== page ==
Second Opinion: The dangers of deference
Now that Harold Shipman, the Manchester GP convicted of murdering 15 of his patients and suspected of causing many more deaths, is securely behind bars, numerous commentators have pointed out the absurdity of making this bizarre case the basis for restructuring the medical profession.
Yet within hours of Shipman's conviction one member of the council of the British Medical Association, east London GP Sam Everington, appeared on Newsnight to proclaim his agenda for reform. He denounced the General Medical Council (GMC) for not striking Shipman off the register for a drug offence 25 years earlier, and called for a lay majority on the council, thus effectively ending the principle of professional self-regulation that has prevailed since 1858. A closer look at Dr Everington's agenda reveals some ideas that could pose a greater threat to the integrity of the medical profession, and to the relationship between doctors and patients, than Shipman ever could.
Dr Everington first came to prominence in the campaign for shorter hours for junior hospital doctors in the 1980s. A long-standing Labour Party activist, he became an adviser to Robin Cook when he was shadow health secretary before the 1992 general election. However, Everington's main contribution to the campaign was what became known as 'the war of Jennifer's ear', which followed a party political broadcast featuring a five-year-old girl whose grommet operation had - allegedly - been delayed because of Tory health cuts. Unfortunately the broadcast provoked a public row between Jennifer's father, a Labour supporter who approved of it, and her mother, a lifelong Tory voter who denounced it. Exit Everington.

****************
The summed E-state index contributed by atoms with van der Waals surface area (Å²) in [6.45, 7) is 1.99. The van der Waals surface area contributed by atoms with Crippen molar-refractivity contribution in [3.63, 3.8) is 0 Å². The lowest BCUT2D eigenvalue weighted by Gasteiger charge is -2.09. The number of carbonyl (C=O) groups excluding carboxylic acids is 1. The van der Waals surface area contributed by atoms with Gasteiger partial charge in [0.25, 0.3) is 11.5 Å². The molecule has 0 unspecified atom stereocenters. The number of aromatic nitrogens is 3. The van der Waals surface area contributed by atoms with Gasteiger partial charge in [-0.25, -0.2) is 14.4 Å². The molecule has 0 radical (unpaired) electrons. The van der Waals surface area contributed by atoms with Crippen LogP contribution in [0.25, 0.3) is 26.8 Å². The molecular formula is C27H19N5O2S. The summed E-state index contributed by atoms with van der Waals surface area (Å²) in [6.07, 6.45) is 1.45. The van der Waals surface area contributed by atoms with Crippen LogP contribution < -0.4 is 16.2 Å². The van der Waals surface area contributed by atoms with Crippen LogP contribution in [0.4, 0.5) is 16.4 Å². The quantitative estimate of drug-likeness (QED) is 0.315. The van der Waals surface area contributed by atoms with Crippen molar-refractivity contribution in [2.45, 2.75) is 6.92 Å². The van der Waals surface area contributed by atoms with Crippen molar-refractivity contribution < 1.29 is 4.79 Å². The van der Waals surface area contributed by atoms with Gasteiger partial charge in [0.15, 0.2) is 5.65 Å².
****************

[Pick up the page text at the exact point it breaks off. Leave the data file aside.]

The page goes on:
Rumours up to the 1997 election that Everington would become an MP, and after the election that he would join other New Labour toadies in the House of Lords, all came to nought. Instead he teamed up with a minister of the United Reformed Church to set up the Bromley by Bow Healthy Living Centre, which he modestly describes (on the website of the New Health Network, a virtual think-tank committed to modernising the NHS) as a 'focus of national and international attention for policymakers'. According to Everington, 'the centre has been named as a flagship project by the government, offering an example in practice of what the Third Way is about'.